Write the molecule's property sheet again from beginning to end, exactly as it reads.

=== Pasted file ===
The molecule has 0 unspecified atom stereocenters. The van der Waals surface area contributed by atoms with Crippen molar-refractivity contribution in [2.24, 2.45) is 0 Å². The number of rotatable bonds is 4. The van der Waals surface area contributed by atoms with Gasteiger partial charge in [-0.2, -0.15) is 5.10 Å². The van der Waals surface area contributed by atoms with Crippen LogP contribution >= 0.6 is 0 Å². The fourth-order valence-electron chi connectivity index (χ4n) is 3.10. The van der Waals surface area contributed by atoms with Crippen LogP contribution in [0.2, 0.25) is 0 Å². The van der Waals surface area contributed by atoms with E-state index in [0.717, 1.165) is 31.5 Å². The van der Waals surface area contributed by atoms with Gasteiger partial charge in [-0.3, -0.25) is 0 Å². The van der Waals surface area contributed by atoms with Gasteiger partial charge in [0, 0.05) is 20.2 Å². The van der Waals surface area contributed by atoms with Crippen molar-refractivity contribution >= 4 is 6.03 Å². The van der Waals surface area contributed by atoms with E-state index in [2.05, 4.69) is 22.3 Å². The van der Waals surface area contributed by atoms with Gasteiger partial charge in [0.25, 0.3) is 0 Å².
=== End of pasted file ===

The molecule has 0 unspecified atom stereocenters. The van der Waals surface area contributed by atoms with Crippen molar-refractivity contribution in [2.24, 2.45) is 0 Å². The number of rotatable bonds is 4. The van der Waals surface area contributed by atoms with Gasteiger partial charge in [-0.2, -0.15) is 5.10 Å². The van der Waals surface area contributed by atoms with Crippen LogP contribution >= 0.6 is 0 Å². The fourth-order valence-electron chi connectivity index (χ4n) is 3.10. The van der Waals surface area contributed by atoms with Crippen LogP contribution in [0.2, 0.25) is 0 Å². The van der Waals surface area contributed by atoms with E-state index in [0.717, 1.165) is 31.5 Å². The van der Waals surface area contributed by atoms with Gasteiger partial charge in [-0.3, -0.25) is 0 Å². The van der Waals surface area contributed by atoms with Gasteiger partial charge in [0, 0.05) is 20.2 Å². The van der Waals surface area contributed by atoms with Crippen molar-refractivity contribution >= 4 is 6.03 Å². The van der Waals surface area contributed by atoms with E-state index in [2.05, 4.69) is 22.3 Å². The van der Waals surface area contributed by atoms with Gasteiger partial charge in [0.25, 0.3) is 0 Å².